China’s Transit Elevated Bus (TEB) made headlines last week after the company behind the project, TEBtech, conducted a first real-world test.
However, questions have been raised as to whether it's just one big scam.
As China’s Global Times points out, much of TEBtech's capital has been sourced via online peer-to-peer lending. The form of lending has been rocked by several scandals in China recently, with some turning out to be Ponzi schemes.
There are also doubts about the viability of the design. On closer inspection, Car News China noted that TEBtech’s prototype had rubber tires that traveled along crudely constructed troughs in the road, instead of the proposed rail system that the company originally touted. There’s even speculation that the prototype might simply be a refurbished gantry or portal crane like you see at major ports.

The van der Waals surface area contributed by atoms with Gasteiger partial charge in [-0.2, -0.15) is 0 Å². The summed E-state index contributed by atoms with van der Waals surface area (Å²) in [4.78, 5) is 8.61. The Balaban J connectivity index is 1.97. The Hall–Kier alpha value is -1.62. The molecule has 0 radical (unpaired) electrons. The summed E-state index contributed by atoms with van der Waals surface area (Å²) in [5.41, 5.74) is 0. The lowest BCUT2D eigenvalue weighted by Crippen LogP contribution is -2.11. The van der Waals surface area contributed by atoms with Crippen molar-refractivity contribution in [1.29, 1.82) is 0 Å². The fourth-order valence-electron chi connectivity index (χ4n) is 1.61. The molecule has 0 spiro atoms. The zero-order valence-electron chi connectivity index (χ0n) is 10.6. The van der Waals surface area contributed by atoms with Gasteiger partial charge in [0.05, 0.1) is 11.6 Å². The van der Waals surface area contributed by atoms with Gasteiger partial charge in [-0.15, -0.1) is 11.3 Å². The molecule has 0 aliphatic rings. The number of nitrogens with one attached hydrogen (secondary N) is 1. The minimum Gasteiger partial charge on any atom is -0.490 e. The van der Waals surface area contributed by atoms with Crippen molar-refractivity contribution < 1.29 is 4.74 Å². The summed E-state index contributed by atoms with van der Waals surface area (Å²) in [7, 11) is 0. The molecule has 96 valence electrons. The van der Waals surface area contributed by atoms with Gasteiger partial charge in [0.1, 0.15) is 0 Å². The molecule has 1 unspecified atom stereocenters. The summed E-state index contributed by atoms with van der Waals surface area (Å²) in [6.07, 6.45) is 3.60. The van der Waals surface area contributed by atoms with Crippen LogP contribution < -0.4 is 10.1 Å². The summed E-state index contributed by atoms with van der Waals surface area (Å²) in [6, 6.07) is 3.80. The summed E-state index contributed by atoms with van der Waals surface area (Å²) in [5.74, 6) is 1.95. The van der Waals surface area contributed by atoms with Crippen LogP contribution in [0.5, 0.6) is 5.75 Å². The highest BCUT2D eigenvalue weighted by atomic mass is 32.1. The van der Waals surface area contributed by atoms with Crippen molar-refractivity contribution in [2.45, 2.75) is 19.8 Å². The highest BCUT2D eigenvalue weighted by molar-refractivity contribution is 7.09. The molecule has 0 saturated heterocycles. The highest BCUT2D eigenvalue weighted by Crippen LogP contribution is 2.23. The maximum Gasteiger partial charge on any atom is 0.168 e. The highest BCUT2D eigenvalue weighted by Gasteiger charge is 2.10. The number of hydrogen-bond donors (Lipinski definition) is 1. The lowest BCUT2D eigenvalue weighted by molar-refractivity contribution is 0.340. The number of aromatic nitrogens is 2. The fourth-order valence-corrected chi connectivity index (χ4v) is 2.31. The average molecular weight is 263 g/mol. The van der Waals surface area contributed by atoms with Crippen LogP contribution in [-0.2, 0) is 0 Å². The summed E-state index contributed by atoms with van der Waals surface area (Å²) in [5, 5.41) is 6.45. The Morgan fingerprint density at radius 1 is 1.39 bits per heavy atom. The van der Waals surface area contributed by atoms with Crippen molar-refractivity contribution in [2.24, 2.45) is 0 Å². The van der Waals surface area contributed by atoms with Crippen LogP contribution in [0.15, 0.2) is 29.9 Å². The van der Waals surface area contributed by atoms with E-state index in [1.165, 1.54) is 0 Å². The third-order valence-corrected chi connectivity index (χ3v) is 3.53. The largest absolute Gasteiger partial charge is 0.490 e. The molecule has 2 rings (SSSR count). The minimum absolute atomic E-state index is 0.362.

Transit Elevated Bus (TEB) tracks - Image via Car News China
The TEB project has been in the works for almost a decade, though (it made headlines all the way back in 2010). And TEBtech claims to have successfully tested one of the high-riding, traffic-straddling buses.
However, the August 2 test in the port city of Qinhuangdao was conducted on a closed-off section of road and only saw the bus travel about 300 meters.
TEBtech stated that its initial test was to evaluate the aerodynamics, braking system and power usage of the prototype. The prototype is approximately 26 feet long and 16 ft high and has the capacity to carry 300 passengers.
The project has already attracted the interest of transport departments from other countries including Brazil, France, India and Indonesia. Given the level of interest, we should learn soon whether the TEB is a genuine solution for the world’s congested cities or if it’s simply a ruse to fleece investors.